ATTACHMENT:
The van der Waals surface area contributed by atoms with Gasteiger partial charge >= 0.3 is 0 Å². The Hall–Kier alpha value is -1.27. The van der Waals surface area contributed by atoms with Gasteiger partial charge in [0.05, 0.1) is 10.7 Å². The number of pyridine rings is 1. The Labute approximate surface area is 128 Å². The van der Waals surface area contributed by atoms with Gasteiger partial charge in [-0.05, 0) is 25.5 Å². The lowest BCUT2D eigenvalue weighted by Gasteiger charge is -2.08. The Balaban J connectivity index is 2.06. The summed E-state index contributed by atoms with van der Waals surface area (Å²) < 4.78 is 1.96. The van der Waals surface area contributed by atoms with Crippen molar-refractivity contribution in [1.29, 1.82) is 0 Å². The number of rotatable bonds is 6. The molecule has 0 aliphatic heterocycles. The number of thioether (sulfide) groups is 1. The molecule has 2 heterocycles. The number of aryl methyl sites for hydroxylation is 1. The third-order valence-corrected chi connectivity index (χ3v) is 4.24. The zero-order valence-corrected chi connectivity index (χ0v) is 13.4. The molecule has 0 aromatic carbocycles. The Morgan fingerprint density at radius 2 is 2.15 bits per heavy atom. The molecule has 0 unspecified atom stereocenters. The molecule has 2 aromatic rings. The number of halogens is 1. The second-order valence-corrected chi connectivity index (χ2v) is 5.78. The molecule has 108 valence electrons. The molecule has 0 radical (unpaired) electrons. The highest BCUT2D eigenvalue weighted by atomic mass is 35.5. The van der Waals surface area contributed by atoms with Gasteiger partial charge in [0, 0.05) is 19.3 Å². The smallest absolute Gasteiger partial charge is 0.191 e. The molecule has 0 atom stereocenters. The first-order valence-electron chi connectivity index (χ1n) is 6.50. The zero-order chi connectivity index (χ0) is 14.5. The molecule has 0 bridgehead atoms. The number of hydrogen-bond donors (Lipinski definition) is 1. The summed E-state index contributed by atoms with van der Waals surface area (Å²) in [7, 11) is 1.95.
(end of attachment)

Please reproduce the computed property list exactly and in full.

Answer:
The van der Waals surface area contributed by atoms with Gasteiger partial charge >= 0.3 is 0 Å². The Hall–Kier alpha value is -1.27. The van der Waals surface area contributed by atoms with Gasteiger partial charge in [0.05, 0.1) is 10.7 Å². The number of pyridine rings is 1. The Labute approximate surface area is 128 Å². The van der Waals surface area contributed by atoms with Gasteiger partial charge in [-0.05, 0) is 25.5 Å². The lowest BCUT2D eigenvalue weighted by Gasteiger charge is -2.08. The Balaban J connectivity index is 2.06. The summed E-state index contributed by atoms with van der Waals surface area (Å²) < 4.78 is 1.96. The van der Waals surface area contributed by atoms with Crippen molar-refractivity contribution in [1.29, 1.82) is 0 Å². The number of rotatable bonds is 6. The molecule has 0 aliphatic heterocycles. The number of thioether (sulfide) groups is 1. The molecule has 2 heterocycles. The number of aryl methyl sites for hydroxylation is 1. The third-order valence-corrected chi connectivity index (χ3v) is 4.24. The zero-order valence-corrected chi connectivity index (χ0v) is 13.4. The molecule has 0 aromatic carbocycles. The Morgan fingerprint density at radius 2 is 2.15 bits per heavy atom. The molecule has 0 unspecified atom stereocenters. The molecule has 2 aromatic rings. The number of halogens is 1. The second-order valence-corrected chi connectivity index (χ2v) is 5.78. The molecule has 108 valence electrons. The molecule has 0 radical (unpaired) electrons. The highest BCUT2D eigenvalue weighted by atomic mass is 35.5. The van der Waals surface area contributed by atoms with Gasteiger partial charge in [0, 0.05) is 19.3 Å². The smallest absolute Gasteiger partial charge is 0.191 e. The molecule has 0 atom stereocenters. The first-order valence-electron chi connectivity index (χ1n) is 6.50. The zero-order chi connectivity index (χ0) is 14.5. The molecule has 0 bridgehead atoms. The number of hydrogen-bond donors (Lipinski definition) is 1. The summed E-state index contributed by atoms with van der Waals surface area (Å²) in [7, 11) is 1.95.